Here at IU, and in society more broadly, we are surrounded by the legacies of men. IU has never had a woman president, and Indiana has never had a woman governor nor a woman U.S. senator.
It is a shame and a disservice that women’s history is not a larger part of education in the U.S., especially given how many women overcame the systemic obstacles to make a difference without any formal channels of power available to them. March is Women’s History Month — the perfect time to learn about the Hoosier women whose shoulders we stand on.
One of the few women whose name appears around campus is Nobel Prize winner Elinor Ostrom, who was a political science professor at IU from 1965-1991 and remained involved with IU until 2009. She won the Nobel Prize in economics in 2009 as a political scientist for her book "Governing the Commons," and she is the first and only woman to have won the prize.
Her book refuted the economic idea of the “tragedy of the commons,” or the idea that areas without formal ownership will be overconsumed and exploited because of individual self-interest and demonstrated that public spaces can be successfully managed without central authorities or privatization.
The evidence she marshaled and the influence of this work cannot be overstated. She showed that human beings are able to self-govern and effectively manage resources without authority, public or private. Her research taught us not only about economics but about human nature, and more Hoosiers and Americans should be familiar with her work.
The Henry County Female Anti-Slavery Society
HCFASS was a group of Indiana women, largely Quakers, who were committed to the end of slavery. Although women did not have the right to vote, they were determined to use their privilege as free, white women to help others become free, as exemplified by many of their statements.
This group of women was committed to activism and human rights in a time when it was uncomfortable and dangerous for anyone, especially women, to do so. They made bold statements about the role of women and women’s agency in public spaces, and showed that even with little or no access to formalized power, courage matters.
The work of women abolitionists should be celebrated more broadly, not just because of the justice of their cause but also because of the courage and cleverness it took to advance a cause without formal power.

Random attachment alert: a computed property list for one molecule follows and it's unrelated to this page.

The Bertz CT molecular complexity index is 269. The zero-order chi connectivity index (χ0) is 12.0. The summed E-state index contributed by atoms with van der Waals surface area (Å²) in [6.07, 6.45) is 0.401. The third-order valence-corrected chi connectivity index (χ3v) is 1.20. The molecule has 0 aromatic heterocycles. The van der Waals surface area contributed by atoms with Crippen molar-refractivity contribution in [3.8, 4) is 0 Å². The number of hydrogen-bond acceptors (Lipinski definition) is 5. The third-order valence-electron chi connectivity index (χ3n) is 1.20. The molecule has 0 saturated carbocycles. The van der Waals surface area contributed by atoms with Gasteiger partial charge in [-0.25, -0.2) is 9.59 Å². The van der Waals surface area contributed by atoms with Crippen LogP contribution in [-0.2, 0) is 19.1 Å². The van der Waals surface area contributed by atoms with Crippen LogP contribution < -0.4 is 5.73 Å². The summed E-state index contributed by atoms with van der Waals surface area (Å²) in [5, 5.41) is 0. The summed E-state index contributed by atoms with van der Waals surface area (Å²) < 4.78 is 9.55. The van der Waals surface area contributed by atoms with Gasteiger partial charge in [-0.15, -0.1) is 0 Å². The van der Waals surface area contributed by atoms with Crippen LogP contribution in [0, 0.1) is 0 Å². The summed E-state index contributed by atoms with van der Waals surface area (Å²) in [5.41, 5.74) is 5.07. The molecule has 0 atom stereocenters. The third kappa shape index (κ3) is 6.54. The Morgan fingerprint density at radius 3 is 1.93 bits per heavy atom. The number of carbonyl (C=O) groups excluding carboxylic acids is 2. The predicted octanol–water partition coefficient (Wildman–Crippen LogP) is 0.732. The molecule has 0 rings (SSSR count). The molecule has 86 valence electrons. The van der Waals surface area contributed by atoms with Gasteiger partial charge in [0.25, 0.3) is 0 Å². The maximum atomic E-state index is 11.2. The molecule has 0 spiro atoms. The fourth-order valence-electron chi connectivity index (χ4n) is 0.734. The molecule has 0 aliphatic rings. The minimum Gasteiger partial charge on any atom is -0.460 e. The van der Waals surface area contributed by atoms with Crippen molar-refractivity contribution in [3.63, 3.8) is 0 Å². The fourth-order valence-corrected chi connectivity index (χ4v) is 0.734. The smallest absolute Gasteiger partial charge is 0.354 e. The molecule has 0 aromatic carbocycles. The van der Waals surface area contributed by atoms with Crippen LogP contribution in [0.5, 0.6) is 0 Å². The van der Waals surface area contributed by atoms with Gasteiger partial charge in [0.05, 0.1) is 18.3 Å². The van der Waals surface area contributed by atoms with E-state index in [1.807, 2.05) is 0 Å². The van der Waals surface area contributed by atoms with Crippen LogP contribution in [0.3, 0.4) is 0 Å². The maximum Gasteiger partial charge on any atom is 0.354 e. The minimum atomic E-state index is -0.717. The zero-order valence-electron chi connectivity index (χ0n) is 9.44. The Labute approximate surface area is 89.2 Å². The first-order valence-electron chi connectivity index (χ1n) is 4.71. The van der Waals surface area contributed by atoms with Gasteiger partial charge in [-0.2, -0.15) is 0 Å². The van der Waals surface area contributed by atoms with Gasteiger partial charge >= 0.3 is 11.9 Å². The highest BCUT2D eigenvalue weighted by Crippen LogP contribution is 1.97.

Lillian Thomas Fox
Lillian Thomas Fox was a black journalist who became the first black writer for a white newspaper in Indiana. Hired in 1900 by the Indianapolis News, she used her column to showcase the lives of black Indianapolis residents.
As her career progressed, she traveled to cover national issues and advocate for economic independence for African Americans, and many historians credit her as integral in building a bridge between the white and black communities of Indianapolis.
Fox was also an activist. In 1903, she teamed up with Indianapolis’s first black woman physician, Beulah Wright Porter, to found the Indianapolis Women’s Improvement Club. At a time when health care was just as racially separate and unequal as everything else, her organizing via this club and others helped improve the health and lives of countless black Hoosiers and raise awareness about the issues they faced.
Her journalism and activism lifted the voices of marginalized groups, especially women of color, in a time when that was desperately needed. She should be a central figure in Indiana history, and we should carry her example with us through Women’s History Month and through our lives.
Eleanor Barker was a leading suffragist in Indiana and an early pioneer for women in the legal profession. She had leading roles in many pro-women’s suffrage groups and was influential in bringing the victory of women’s suffrage about.
As a lawyer, she fought for women’s rights outside of suffrage as well. For example, she worked to get protection for women workers under Indiana’s industrial bureau and was successful in limiting working hours. She also fought to maintain fair prices during World War I to protect families from wartime inflation.
By the time Barker died in 1971, she had lived a full life of fighting for the rights of women Hoosiers. Women aspiring to be lawyers should look up to her and keep her example of activism and progress in mind.
There are countless women not on this list. I encourage you to take this as a starting point and use Women’s History Month to learn more about the women who made our lives, careers and social realities possible.
Kaitlyn Radde (she/her) is a sophomore studying political science. She plans to pursue a career in public interest law.